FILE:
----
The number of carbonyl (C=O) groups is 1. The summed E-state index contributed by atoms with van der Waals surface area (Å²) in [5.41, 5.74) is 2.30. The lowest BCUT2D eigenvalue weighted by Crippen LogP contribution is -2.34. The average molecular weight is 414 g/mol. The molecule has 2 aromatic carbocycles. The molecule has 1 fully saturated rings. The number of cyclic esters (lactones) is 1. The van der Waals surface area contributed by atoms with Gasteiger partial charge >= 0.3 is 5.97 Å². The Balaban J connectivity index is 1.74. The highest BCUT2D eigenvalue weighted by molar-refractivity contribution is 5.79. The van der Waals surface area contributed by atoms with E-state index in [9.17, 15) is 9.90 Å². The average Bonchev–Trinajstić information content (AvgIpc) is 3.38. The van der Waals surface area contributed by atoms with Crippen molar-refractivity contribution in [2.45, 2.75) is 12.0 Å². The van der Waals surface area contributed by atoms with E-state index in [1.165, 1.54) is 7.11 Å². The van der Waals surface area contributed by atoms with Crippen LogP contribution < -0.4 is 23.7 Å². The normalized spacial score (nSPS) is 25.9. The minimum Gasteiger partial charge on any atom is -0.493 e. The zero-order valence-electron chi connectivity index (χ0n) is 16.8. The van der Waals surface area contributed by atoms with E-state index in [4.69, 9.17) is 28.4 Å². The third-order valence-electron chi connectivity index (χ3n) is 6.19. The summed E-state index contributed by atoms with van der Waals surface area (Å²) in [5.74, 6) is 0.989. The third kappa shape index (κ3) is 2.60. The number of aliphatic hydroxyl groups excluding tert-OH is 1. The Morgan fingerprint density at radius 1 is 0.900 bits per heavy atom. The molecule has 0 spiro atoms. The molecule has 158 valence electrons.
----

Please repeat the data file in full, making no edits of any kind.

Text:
The number of carbonyl (C=O) groups is 1. The summed E-state index contributed by atoms with van der Waals surface area (Å²) in [5.41, 5.74) is 2.30. The lowest BCUT2D eigenvalue weighted by Crippen LogP contribution is -2.34. The average molecular weight is 414 g/mol. The molecule has 2 aromatic carbocycles. The molecule has 1 fully saturated rings. The number of cyclic esters (lactones) is 1. The van der Waals surface area contributed by atoms with Gasteiger partial charge >= 0.3 is 5.97 Å². The Balaban J connectivity index is 1.74. The highest BCUT2D eigenvalue weighted by molar-refractivity contribution is 5.79. The van der Waals surface area contributed by atoms with E-state index in [9.17, 15) is 9.90 Å². The average Bonchev–Trinajstić information content (AvgIpc) is 3.38. The van der Waals surface area contributed by atoms with Crippen molar-refractivity contribution in [2.45, 2.75) is 12.0 Å². The van der Waals surface area contributed by atoms with E-state index in [1.165, 1.54) is 7.11 Å². The van der Waals surface area contributed by atoms with Crippen LogP contribution < -0.4 is 23.7 Å². The normalized spacial score (nSPS) is 25.9. The minimum Gasteiger partial charge on any atom is -0.493 e. The zero-order valence-electron chi connectivity index (χ0n) is 16.8. The van der Waals surface area contributed by atoms with E-state index in [4.69, 9.17) is 28.4 Å². The third-order valence-electron chi connectivity index (χ3n) is 6.19. The summed E-state index contributed by atoms with van der Waals surface area (Å²) in [5.74, 6) is 0.989. The third kappa shape index (κ3) is 2.60. The number of aliphatic hydroxyl groups excluding tert-OH is 1. The Morgan fingerprint density at radius 1 is 0.900 bits per heavy atom. The molecule has 0 spiro atoms. The molecule has 158 valence electrons.